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  1. #1

    Post

    I removed my old queen and put in a new WV Queen on Wednesday. I just checked them and the new queen wasn't released yet so I made the hole in the candy a little bigger and before I knew it, they killed her. An expensive lesson, yes, but more importantly, I need a queen fast. The only supplier of WV Queens that I know of can't ship them until the 9th. That's too long. Does anyone know where I can get a queen of any type quick?

  2. #2
    Join Date
    Aug 2002
    Location
    Lineville Iowa
    Posts
    66

    Post

    what particular breed of queen are you looking for ??
    Zeke

  3. #3

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    I'd prefer Italian

  4. #4
    Join Date
    Aug 2002
    Location
    Parkersburg WV. USA
    Posts
    19

    Post

    Are you sure that there isn't another queen in there? You didn't state if this was an establshed hive or a package. Virgin queens are sometimes in with the workers in a package.

  5. #5

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    It's an established hive. I personally removed the old queen. I just let the new queen out too soon. I read that after 3 days you could go ahead and let her out if she wasn't released yet. She was walking around on the inner cover fine and the bees were fine with her. When she went in the hive however, she must have been attacked. When I took the frame out that she was on, she was in the process of dying. I've learned the lesson, but I still need a queen.

  6. #6
    Join Date
    Jan 2003
    Location
    mn, wi, tx
    Posts
    174

    Post

    Do you subscribe to American Bee Journal or Bee Culture? In either of these periodicals, there are 30+- suppliers of queens.

    Before you rush out and buy a new queen carefully check to see if they are raising their own queen. Remove 2 edge frames from the super and then carefully begin examining the frames for queen cells. These generally protude from the normal plane of the capped brood far enough that you need to use caution to prevent damaging these cells as you look frame to frame through the brood nest. If you find a queen cell with larvae or pupae, put your hive back together and leave it undisturbed so they can naturally do what you are trying to impose on them.

  7. #7

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    If I let them raise their own queen, I won't know what kind offspring the new queen will produce, nor will I know their traits. I bought the bees last year as caucasians, but they did not resemble the description of a true caucasian. I tried to requeen with a WV queen (another hybrid) twice. I'd like to use a straight italian now so I be more certain of what to expect.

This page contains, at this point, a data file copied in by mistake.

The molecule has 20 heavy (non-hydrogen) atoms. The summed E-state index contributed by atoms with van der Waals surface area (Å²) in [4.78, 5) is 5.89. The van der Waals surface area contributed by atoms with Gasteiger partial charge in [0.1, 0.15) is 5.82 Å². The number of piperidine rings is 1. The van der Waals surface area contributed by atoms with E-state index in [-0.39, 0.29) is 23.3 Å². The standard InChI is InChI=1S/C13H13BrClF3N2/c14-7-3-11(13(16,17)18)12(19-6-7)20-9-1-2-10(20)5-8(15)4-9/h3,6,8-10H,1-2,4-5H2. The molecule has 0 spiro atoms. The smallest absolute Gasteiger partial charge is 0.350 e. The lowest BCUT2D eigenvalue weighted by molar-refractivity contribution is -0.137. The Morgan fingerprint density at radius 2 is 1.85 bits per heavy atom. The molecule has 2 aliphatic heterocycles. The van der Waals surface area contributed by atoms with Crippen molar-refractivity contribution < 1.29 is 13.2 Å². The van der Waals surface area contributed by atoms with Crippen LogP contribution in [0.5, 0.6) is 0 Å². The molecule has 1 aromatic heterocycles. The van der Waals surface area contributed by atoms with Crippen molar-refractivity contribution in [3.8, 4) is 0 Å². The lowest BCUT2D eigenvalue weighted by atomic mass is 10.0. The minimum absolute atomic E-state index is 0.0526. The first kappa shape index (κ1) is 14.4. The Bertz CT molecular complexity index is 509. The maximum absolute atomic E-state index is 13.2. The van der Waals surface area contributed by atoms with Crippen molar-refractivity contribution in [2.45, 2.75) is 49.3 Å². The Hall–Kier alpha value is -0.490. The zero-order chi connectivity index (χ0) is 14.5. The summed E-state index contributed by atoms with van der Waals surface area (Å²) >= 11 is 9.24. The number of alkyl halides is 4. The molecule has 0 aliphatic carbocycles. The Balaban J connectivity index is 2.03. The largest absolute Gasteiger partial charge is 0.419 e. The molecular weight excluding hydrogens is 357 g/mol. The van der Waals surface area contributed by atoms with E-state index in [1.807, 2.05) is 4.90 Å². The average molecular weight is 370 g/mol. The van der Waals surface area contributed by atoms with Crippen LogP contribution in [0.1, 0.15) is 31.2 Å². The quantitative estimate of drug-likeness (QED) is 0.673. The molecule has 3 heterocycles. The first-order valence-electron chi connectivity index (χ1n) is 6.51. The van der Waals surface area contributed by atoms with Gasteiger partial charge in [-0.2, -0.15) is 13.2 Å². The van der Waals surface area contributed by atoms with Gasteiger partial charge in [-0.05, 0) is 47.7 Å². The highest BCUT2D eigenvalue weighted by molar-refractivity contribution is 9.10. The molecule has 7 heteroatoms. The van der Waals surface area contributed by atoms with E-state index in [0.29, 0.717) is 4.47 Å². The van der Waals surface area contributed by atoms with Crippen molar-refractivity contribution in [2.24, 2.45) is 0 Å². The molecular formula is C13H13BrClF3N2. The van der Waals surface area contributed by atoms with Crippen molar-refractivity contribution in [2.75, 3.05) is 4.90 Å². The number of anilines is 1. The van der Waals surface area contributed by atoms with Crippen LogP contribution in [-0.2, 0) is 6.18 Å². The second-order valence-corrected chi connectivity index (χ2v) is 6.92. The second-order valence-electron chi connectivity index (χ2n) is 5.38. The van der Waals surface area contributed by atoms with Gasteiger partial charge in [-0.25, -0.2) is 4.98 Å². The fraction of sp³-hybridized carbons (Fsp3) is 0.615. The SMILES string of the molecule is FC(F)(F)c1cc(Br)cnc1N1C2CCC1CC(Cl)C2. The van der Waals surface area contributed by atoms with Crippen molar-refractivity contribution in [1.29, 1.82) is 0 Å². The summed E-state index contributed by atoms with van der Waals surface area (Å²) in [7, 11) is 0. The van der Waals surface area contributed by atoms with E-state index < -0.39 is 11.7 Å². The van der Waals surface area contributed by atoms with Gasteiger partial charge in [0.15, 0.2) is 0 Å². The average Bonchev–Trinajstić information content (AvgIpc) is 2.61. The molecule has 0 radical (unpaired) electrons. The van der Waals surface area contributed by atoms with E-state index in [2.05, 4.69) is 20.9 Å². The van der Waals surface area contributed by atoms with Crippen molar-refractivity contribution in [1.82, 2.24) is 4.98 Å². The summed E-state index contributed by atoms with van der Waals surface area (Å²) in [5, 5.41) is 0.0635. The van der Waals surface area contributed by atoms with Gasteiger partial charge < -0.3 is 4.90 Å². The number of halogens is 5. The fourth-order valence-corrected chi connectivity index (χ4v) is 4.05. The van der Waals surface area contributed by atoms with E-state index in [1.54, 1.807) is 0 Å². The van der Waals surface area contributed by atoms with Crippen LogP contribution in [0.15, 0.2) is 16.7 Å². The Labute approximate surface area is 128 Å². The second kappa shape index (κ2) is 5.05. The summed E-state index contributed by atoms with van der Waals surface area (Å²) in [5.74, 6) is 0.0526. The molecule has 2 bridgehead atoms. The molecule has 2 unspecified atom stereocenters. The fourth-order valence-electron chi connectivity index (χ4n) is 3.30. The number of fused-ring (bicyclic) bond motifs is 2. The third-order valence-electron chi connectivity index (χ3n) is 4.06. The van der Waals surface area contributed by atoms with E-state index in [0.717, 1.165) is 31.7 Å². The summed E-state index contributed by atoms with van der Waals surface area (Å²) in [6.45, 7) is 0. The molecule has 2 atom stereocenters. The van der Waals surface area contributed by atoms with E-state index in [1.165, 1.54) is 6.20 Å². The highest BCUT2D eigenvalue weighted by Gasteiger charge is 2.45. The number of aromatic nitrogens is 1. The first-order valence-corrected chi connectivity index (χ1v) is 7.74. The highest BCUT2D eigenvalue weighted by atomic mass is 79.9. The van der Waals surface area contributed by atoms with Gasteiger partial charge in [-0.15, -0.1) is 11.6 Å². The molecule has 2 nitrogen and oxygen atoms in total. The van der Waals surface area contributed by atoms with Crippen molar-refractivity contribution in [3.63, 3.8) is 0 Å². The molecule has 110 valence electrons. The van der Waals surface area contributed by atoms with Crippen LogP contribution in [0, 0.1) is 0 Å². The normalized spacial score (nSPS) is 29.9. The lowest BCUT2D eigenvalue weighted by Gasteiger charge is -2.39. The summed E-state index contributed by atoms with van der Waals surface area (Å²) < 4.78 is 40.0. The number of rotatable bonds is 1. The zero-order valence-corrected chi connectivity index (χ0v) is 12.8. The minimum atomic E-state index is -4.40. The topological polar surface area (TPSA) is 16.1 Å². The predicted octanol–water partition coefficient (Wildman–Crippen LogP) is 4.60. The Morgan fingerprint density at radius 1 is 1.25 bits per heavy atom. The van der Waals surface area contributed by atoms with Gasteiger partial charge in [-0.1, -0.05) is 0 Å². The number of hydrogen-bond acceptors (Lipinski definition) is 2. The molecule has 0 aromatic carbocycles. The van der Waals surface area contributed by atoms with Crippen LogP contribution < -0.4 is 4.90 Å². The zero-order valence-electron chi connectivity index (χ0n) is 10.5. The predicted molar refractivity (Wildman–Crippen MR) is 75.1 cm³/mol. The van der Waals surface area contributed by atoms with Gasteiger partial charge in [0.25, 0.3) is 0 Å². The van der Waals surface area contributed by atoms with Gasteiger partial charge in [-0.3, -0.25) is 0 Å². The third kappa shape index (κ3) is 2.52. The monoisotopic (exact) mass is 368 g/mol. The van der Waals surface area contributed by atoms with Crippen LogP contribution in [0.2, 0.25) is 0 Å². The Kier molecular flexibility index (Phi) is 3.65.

8. #8
    Join Date
    Feb 2003
    Location
    lewisberry, Pa, usa
    Posts
    6,080

    Post

    The key is whether they are raising a queen themselves. Some hives will not take a new caged queen if they are in the process of swarm prep or supercedure. You may of taken out the old queen but did you make sure there was no queen cells? I think this is what beeman was eluding to.


  9. #9

    Post

    Before I messed with things, the hive was perfectly normal. I'm going to order a new italian Monday, which means I'll have it in the hive by Tuesday afternoon. That will make the hive queenless for 3 days. Any suggestions on introducing the new queen?

  10. #10
    Join Date
    Aug 2002
    Location
    Nehawka, Nebraska USA
    Posts
    46,742

    Post

    There are as many ways to introduce a queen as there are beekeepers, but the old standby is the hole in the candy method. I think it's as good as any.

  11. #11
    Join Date
    Jan 2003
    Location
    medesto,indiana,usa
    Posts
    257

    Post

    If you have queen cells in the hive you may just want to let the bees raise their own queen.If you install a caged queen it can still take days before she starts laying even after she is released from the cage.Depending on the weather and other factors a naturally raised queen may actually give you a faster headstart on brood raising.

  12. #12
    Join Date
    Jan 2003
    Location
    mn, wi, tx
    Posts
    174

    Post

    Releasing Techniques:


    1. If you have a cork in either end, soften a small marshmallow by getting it moist(maybe suck on it for a minute), and replace the cork with this marshmallow. Place queen cage in the hive and leave it alone.


    2. If there is candy in the cage carve out a portion of it so that the bees only have 1/4 inch of candy to remove before releasing the queen. This will give you about 18-24 hrs. for the release. Again, place queen cage in and leave alone.

    3. Direct release: Place queen cage in with the queenless bees for 24 hrs. Return with sugar water spray. Open hive, remove cage, spray exposed bees with the sugar water--just a small amount--maybe 1/3 cup sugar water, also spray the queen and dump her into the mass of moistened bees. Shut the hive and leave alone for 48+ hrs. before checking for queen acceptance. Most queens will be laying within 24 hrs. It is easiest to look for eggs rather than the actual queen.

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